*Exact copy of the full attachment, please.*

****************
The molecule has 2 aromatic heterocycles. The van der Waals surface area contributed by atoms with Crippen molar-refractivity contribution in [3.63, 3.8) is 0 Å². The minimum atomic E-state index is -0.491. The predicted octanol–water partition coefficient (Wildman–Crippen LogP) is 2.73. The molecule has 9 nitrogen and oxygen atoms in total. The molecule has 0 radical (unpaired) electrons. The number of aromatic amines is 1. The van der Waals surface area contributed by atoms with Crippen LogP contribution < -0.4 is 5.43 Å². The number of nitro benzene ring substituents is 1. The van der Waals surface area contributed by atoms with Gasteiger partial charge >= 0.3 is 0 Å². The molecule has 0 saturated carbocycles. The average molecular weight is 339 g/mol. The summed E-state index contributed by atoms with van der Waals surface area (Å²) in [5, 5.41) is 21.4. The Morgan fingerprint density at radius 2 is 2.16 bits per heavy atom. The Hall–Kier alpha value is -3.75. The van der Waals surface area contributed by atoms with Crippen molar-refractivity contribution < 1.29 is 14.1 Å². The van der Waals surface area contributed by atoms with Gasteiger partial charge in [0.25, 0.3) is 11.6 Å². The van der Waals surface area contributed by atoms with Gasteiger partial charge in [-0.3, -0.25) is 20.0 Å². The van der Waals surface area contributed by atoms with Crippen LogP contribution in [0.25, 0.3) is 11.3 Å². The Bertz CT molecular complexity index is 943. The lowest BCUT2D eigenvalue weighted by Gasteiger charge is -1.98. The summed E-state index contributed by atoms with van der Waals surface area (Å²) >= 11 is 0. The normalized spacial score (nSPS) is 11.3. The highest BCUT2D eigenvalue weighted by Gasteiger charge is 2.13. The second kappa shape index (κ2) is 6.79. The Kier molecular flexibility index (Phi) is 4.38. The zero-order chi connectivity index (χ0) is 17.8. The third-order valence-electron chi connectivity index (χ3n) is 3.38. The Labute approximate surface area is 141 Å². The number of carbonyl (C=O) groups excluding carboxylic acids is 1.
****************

The molecule has 2 aromatic heterocycles. The van der Waals surface area contributed by atoms with Crippen molar-refractivity contribution in [3.63, 3.8) is 0 Å². The minimum atomic E-state index is -0.491. The predicted octanol–water partition coefficient (Wildman–Crippen LogP) is 2.73. The molecule has 9 nitrogen and oxygen atoms in total. The molecule has 0 radical (unpaired) electrons. The number of aromatic amines is 1. The van der Waals surface area contributed by atoms with Crippen LogP contribution < -0.4 is 5.43 Å². The number of nitro benzene ring substituents is 1. The van der Waals surface area contributed by atoms with Gasteiger partial charge >= 0.3 is 0 Å². The molecule has 0 saturated carbocycles. The average molecular weight is 339 g/mol. The summed E-state index contributed by atoms with van der Waals surface area (Å²) in [5, 5.41) is 21.4. The Morgan fingerprint density at radius 2 is 2.16 bits per heavy atom. The Hall–Kier alpha value is -3.75. The van der Waals surface area contributed by atoms with Crippen molar-refractivity contribution < 1.29 is 14.1 Å². The van der Waals surface area contributed by atoms with Gasteiger partial charge in [0.25, 0.3) is 11.6 Å². The van der Waals surface area contributed by atoms with Gasteiger partial charge in [-0.3, -0.25) is 20.0 Å². The van der Waals surface area contributed by atoms with Crippen LogP contribution in [0.25, 0.3) is 11.3 Å². The Bertz CT molecular complexity index is 943. The lowest BCUT2D eigenvalue weighted by Gasteiger charge is -1.98. The summed E-state index contributed by atoms with van der Waals surface area (Å²) >= 11 is 0. The normalized spacial score (nSPS) is 11.3. The highest BCUT2D eigenvalue weighted by Gasteiger charge is 2.13. The second kappa shape index (κ2) is 6.79. The Kier molecular flexibility index (Phi) is 4.38. The zero-order chi connectivity index (χ0) is 17.8. The third-order valence-electron chi connectivity index (χ3n) is 3.38. The Labute approximate surface area is 141 Å². The number of carbonyl (C=O) groups excluding carboxylic acids is 1.